By Anote Ajeluorou
When Badagry Diaspora Festival 2015 on International Symposium on Toussaint L’ouverture (François Dominique Toussaint Breda) opened last Saturday at Administrative Staff College, Topo, Badagry, it was a euphoric reunion between some Diaspora members and Nigerians. It was also a moment to re-ignite the need to forge closer ties between them for the development of the motherland. The call became urgent in view of myriads of problems plaguing the motherland, with Africa’s young professionals forcibly migrating to the west through perilous routes for economic reasons that are reminiscent of the cruel Trans-Atlantic Slave Trade centuries ago.
The festival also coincided with the International Day for the Remembrance of Slave Trade and its Abolition declared by the United Nations Educational, Scientific and Cultural Organisation (UNESCO) in 1988. Organised by Mr. Babatunde Olaide-Mesewaku-led African Renaissance Foundation (AREFO), Badagry Diaspora Festival 2015 had guests from Haiti, Benin Republic and Nigeria as resource persons who articulated the fundamentals of synergy between Africa Diaspora and the motherland. It was chaired by Prof. Olusola Ojo of MacPherson University, Ogun State.
Dr. Amos O. Abisoye of Department of Social Sciences of Crawford University, Ogun State, best captured the economic travails of the continent in his paper, ‘African Political Leadership and Development: The Diaspora Connection’. He’d argued, “A thin line differentiates the forced migration of the slave trade era from the rampant incidence of brain drain which is now the order of the day in Africa. The west has continued to pull out the best of Africa’s population today just as it was during the slave trade era.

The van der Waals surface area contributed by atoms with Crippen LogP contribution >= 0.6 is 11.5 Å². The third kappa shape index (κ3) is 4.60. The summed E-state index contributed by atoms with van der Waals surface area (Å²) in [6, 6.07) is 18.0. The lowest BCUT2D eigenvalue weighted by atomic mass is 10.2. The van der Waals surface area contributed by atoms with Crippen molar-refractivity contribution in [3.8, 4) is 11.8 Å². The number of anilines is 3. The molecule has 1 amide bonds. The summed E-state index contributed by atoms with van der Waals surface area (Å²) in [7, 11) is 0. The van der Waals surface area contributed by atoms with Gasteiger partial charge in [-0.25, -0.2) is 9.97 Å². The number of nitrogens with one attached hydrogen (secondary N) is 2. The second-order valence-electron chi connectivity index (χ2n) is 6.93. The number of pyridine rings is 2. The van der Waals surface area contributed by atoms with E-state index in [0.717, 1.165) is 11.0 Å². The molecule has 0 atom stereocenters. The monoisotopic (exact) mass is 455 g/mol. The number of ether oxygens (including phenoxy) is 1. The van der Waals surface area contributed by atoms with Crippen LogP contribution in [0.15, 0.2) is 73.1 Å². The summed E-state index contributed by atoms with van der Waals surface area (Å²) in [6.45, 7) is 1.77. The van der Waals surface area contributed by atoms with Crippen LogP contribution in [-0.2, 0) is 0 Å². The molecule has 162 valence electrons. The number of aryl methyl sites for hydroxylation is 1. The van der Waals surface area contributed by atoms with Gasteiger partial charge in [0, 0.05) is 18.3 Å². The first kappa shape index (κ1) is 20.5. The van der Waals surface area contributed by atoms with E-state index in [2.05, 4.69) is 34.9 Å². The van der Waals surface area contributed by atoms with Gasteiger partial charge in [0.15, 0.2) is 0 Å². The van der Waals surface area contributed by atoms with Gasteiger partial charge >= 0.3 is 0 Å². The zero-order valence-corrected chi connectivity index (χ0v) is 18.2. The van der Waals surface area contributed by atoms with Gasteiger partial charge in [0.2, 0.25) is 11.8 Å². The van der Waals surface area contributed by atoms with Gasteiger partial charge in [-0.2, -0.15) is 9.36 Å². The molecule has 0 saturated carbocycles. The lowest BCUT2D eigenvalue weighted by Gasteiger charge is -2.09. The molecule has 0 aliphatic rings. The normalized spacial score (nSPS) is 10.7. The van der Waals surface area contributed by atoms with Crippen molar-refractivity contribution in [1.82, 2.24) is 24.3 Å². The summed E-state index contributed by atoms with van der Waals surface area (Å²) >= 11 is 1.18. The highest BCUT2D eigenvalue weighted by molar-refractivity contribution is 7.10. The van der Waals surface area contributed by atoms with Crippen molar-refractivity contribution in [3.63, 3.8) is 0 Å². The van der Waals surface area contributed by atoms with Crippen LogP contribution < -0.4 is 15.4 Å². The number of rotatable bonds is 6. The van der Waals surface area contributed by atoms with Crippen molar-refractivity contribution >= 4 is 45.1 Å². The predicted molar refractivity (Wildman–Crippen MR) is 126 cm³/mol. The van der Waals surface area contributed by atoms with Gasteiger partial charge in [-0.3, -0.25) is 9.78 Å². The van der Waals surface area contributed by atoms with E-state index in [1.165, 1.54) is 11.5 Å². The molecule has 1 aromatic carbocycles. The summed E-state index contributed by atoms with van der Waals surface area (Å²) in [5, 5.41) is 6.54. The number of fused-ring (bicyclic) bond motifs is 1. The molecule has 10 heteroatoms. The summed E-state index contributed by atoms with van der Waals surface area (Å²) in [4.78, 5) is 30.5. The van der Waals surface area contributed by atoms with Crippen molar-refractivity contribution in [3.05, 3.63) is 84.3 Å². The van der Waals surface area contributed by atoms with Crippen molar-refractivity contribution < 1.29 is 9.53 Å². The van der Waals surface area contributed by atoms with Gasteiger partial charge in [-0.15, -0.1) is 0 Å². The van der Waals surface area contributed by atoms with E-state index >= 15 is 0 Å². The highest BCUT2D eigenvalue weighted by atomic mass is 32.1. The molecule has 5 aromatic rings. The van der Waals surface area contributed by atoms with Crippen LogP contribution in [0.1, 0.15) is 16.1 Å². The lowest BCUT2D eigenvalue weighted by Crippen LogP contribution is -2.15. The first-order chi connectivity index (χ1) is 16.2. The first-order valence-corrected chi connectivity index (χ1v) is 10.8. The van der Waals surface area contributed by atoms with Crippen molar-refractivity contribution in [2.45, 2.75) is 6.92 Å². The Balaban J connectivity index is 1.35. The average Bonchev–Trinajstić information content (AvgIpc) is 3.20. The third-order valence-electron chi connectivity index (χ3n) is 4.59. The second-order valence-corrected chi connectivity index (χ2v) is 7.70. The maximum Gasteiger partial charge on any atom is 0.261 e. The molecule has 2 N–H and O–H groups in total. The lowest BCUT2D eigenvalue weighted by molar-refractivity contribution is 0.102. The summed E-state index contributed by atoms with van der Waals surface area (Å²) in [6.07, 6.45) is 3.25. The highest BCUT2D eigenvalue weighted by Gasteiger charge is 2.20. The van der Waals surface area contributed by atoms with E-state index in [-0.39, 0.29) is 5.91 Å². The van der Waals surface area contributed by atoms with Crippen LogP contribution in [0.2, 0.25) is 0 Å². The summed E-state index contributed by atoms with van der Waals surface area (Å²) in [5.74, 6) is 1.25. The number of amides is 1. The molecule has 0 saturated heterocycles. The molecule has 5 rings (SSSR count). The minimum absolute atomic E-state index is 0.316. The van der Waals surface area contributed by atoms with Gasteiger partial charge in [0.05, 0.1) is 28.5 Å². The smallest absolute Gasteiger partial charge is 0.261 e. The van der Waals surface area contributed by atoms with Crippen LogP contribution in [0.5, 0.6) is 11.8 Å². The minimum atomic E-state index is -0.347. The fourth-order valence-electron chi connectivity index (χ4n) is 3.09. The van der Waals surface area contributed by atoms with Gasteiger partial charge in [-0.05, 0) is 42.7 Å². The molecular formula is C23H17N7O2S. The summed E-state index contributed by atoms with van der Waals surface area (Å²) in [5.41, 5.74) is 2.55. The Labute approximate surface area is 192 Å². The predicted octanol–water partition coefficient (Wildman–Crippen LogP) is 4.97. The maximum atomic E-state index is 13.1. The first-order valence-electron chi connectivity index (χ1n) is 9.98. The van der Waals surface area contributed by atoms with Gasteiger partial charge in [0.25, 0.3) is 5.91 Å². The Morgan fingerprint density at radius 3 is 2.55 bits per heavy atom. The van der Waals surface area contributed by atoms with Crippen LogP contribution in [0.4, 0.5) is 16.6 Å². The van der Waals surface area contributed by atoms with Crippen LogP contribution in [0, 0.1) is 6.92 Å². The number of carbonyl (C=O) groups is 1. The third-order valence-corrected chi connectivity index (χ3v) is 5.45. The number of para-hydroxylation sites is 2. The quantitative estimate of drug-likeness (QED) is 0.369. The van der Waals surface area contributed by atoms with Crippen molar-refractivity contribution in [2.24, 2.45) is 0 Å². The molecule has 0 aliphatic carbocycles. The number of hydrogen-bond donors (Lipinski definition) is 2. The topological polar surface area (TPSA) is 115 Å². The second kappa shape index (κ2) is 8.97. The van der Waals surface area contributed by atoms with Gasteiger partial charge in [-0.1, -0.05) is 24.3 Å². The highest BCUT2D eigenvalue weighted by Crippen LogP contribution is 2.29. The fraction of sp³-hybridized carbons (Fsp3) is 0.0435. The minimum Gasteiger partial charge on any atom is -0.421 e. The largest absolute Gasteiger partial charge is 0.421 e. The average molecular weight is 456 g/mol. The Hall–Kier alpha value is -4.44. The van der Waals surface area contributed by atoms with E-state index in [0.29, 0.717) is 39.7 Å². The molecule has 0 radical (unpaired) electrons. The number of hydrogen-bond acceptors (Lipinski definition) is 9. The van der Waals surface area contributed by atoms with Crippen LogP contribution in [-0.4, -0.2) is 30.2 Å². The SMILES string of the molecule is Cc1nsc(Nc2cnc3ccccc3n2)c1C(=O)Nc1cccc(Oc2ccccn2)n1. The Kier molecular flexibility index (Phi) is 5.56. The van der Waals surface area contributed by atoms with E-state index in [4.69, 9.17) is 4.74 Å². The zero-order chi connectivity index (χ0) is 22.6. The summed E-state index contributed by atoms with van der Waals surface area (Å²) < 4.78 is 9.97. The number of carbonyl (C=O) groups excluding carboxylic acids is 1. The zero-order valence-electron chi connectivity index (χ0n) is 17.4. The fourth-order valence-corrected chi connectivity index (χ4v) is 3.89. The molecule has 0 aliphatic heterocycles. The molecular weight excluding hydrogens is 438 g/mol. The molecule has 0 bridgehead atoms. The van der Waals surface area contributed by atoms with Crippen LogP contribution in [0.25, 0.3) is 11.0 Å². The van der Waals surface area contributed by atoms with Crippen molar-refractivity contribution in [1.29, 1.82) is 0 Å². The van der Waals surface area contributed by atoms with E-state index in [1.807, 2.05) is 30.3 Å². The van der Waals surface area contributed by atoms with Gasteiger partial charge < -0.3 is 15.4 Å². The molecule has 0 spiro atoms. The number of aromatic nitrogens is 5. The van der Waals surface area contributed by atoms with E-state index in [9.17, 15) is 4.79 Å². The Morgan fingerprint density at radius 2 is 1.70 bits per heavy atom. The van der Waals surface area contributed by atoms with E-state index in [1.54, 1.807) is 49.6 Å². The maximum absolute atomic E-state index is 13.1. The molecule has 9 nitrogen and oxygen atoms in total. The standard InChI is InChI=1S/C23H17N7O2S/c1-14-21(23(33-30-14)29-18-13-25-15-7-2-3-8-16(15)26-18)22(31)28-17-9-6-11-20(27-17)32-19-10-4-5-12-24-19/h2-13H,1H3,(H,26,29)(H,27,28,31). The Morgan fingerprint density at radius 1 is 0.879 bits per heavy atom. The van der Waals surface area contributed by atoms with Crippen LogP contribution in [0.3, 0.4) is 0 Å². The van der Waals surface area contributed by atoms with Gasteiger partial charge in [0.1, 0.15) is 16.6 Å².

“Knowledge of the quantity and quality of African professionals in the Diaspora can only lead to lamentation for our motherland. The current pain and hardships faced by Africans leave no one in doubt that if a slave ship would anchor on the Atlantic shore today, many Africans would volunteer to jump in it only to be taken to the west”.
Earlier, Olaide-Mesewaku categorised the Trans-Atlantic Slave Trade as genocide against African people when he said, “The annual Badagry Diaspora Festival exemplifies the creative power of history: reconstructing the tragic contextual features of the past history of a people for celebration of freedom and emancipation. The history of the Trans-Atlantic Slave Trade is a monumental genocidal crime committed against the continent of Africa from which Great Britain, Portugal, France, Spain, Holland and the United State (in the case of Badagry in particular) were the major beneficiaries of the spoils of this crime”.
A Pan-African cultural activist, Jacques Nicolas, who flew in from Haiti, traced the history of Haitian revolution of 1891, led by L’ouverture, that saw to the independence of Haiti in 1804 that sparked off the gale of agitation for colonised people in Africa.